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Direct Vent Question (9 Posts)
Direct Vent QuestionI had posted this question on Tim's Gas Heating Section and wanted to see if I could get some more input on the Main Wall. If the vent termination and air intake for a sealed combustion cast iron boiler (not a mod-con) was "close" to the 12 inch min clearance from the ground level and another say 12 inches for a snow level (for a total of 2 feet off the ground) and you wanted to give it some more clearance (just to be safe), rather than turning the terminations up on a vertical (to give it that extra height, and now would have to add a condensate tee for the vent) could you dig a hole (under the terminations) about a foot or so deep and install a window well enclosure around the hole (not the style that will totally enclose the area, just the front of the hole), to prevent anyone from falling in the hole & have that extra area for more snow accumulation? Has any one ever seen or heard of this before, Thanks
Here in MAwe have a requirement to install CO detectors and signage if the vent terminates less than seven feet above grade. (Much more to it than that, but just a synopsis on topic.)
I mention this out of recognition that snow does not fall straight down but drifts and two feet above grade is not good insurance in my book.
(CO detectors are to me essential, not just when you are venting low. That is an entirely different discussion.)
The window well you describe is just a spec to be filled in a good snow storm, when you need it most. Personally, I would do what it takes to get it up and away. The 12 inches is just a minimum.
I am sure others have much more to add than I could say.
My $0.02 anyway.
Brad"If you do not know the answer, say, "I do not know the answer", and you will be right!"
-Ernie White, my Dad
In MA:Don't try to re-write the laws of physics.
Run this bad idea past the gas inspector and the boiler manufacturer.
In Massachusetts, the person who takes out the gas permit is required to do the venting. No exceptions. If the boiler manufacturer does not show this installation (vent termination in a hole) it isn';t legal.
You do not have enough money nor do I have enough insurance to get ME to gas pipe this and be responsible for this proposed venting.
Okay,My previous post in Tim's section was to abrupt. I get the calls to inspect improperly vented appliances. I'm a rep. At least 60-75% of the DV jobs I see have a vent problem. As well I have been doing the same for a power vent manuf for a long time. If you are looking to create space you need to recontour the lawn for clear air flow. How far? I'd tell you probably 4' on either side and at least 6' in fornt. Every system has a personality. What you want to do MAY work, but without a lot of work I think you are building a problem for yourself, the next guy who gets called to repair and definitely the homeowner. Do it once, do it right and get on to the next job.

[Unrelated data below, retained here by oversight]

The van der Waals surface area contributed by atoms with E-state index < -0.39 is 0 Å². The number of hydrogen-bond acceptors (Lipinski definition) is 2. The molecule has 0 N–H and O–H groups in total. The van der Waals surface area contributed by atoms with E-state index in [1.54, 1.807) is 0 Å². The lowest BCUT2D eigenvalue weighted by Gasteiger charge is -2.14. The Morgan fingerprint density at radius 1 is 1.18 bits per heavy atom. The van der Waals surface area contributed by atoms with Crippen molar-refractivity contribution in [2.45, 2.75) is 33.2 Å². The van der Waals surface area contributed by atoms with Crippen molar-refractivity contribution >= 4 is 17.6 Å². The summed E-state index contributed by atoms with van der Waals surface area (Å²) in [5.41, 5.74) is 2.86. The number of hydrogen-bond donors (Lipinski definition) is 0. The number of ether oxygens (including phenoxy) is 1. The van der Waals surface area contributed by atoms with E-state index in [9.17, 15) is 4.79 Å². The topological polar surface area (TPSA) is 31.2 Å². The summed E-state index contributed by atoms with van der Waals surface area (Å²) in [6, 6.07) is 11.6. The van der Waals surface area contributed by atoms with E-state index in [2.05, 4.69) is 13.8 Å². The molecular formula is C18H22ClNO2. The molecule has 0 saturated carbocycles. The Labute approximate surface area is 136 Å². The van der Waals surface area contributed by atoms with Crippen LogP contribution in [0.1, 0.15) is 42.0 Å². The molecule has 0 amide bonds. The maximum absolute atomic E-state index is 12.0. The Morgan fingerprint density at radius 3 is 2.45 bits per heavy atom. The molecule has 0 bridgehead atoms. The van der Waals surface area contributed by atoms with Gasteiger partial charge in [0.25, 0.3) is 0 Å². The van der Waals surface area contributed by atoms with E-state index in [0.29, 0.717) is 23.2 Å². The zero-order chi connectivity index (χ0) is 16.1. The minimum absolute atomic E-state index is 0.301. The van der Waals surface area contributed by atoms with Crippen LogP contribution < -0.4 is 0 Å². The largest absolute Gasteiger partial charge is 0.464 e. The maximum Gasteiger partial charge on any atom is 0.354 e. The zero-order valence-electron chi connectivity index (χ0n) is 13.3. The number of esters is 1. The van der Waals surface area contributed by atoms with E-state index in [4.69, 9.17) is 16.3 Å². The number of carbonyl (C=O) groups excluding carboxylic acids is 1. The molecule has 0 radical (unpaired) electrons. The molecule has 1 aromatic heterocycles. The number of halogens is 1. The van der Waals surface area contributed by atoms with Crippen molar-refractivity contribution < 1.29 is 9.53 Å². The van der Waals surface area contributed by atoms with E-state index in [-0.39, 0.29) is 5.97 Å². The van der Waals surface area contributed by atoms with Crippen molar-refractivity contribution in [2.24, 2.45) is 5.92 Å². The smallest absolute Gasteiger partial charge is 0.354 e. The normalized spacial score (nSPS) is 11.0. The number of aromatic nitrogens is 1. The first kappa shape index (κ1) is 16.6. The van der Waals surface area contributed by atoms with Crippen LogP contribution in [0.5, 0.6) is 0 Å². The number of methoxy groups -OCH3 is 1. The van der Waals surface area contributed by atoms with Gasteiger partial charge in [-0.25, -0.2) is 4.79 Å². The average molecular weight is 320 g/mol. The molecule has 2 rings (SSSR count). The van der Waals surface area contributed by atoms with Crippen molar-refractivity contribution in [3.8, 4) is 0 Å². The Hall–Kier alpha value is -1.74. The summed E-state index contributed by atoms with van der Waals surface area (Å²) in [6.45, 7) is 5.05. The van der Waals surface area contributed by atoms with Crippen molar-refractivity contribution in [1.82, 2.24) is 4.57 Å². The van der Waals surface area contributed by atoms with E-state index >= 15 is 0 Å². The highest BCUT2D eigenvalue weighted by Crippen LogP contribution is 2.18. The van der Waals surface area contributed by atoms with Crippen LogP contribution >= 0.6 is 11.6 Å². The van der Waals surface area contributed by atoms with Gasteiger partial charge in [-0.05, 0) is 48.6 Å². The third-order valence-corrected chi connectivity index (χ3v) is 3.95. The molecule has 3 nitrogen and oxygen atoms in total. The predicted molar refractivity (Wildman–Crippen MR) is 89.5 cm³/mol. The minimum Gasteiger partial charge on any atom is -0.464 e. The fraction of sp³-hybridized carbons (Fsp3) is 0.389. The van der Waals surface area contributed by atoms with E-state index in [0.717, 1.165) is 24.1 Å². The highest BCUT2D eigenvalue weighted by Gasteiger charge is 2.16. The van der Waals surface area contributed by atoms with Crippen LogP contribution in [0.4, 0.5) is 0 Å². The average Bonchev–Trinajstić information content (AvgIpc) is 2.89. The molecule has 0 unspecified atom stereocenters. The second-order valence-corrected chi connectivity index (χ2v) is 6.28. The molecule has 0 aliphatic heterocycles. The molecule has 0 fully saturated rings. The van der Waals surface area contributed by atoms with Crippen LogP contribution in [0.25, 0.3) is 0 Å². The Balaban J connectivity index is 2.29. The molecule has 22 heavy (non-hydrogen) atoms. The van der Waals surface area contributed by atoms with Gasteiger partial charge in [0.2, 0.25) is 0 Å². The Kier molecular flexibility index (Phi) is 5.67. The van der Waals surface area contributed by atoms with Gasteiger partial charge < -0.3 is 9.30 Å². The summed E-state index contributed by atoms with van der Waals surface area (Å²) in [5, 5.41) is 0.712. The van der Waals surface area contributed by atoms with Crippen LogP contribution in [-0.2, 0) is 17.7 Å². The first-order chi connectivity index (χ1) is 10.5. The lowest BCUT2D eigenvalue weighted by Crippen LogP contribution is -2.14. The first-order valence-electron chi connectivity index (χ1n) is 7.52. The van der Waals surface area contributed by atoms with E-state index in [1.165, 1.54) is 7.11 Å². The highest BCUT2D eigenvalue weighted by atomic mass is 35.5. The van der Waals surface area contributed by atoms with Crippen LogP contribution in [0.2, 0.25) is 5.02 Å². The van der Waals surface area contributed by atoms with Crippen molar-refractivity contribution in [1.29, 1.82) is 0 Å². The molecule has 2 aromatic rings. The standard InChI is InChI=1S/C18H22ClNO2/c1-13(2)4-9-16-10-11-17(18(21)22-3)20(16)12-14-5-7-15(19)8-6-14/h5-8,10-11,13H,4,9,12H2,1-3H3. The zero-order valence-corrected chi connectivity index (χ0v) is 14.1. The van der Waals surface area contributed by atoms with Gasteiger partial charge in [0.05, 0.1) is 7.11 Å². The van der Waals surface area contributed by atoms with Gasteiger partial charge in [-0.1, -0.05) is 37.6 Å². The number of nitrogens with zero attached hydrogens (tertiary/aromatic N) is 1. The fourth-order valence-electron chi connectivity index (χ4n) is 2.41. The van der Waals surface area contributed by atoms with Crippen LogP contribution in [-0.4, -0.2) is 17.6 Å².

DVThanks for all your posts guys, I agree will all of you, and especially w/the CO Detectors Brad. There is no intention to terminate the vent/air intake in a hole, both terminations will be close to 2 feet above grade to begin with , then addindg another foot or so below grade to give more room for the snow (with the idea of a window well enclosure) , just a thought. Nice to see you back posting Brad.This post was edited by an admin on September 30, 2010 7:18 AM.
Window wellsIn Canada, we do not accept window wells as grade. They are wells. Therefore your measurements must be of the surrounding area for your clearances. At last weeks sub-commitee meetings we had discussions about the snow clearance. Across Canada snow accumilation is different for each area. For now we left the code as it is written. Each installer is responsible to find out the average yearly snow accumilation for his area and then vent accordingly. This will vary from each area and city.
Mike, it is my recommendationand was also policy when I was with the gas utility that the vents had to terminate 30" above grade. This was back when most of the vents did not have specs that allowed vertical venting through the roof or using the old chimney as a chase. I was the one who determined the 30" and it came from the blizzard of 1978 here in New England when we had an average snowfall of 30" during that blizzard (more in some areas) I felt 30" was a good point of reference. Really the higher the better.
I did not say too much when you posted in my area as I wanted to see what all the installers felt. I feel that the well would just fill up or it would allow the customer to place one of those well covers over it and make an even worse situation
DVThanks Tim, I also remember attending a class a Manufactures Rep for Lochinvar was holding last year on Long Island and he had mentioned 30 inches as well, (The 12" min plus another 18" for New York snow fall) knowing that there was less than the 30 inches total, this why I wanted to ask to see what others thought of trying to gain an additional foot or so when looking to avoid going up on a vertical, thanks again guys for all your input.
DV/Wells:Another thing to consider about vent locations that are not in the codes are locations in relationship to the prevailing winter storm direction. The manufacturers suggest not positioning the vent outlet where the prevailing winds come from. That's easy. Where I work, the wind comes strongly from every direction during the year. But the prevailing winds in coastal New England are from the NW. So, positioning the outlet may seem like a good idea. Except that Nor'Easters start from the SE and clocl to East and NE. When the wind is in the NE, dhe drifts form in the lee and drift up against the South and SE side. The more the snow and the higher the winds, the bigger the drift.
It is really a problem and should be considered when determining how high to make the vent termination in snow areas.
Just my opinion.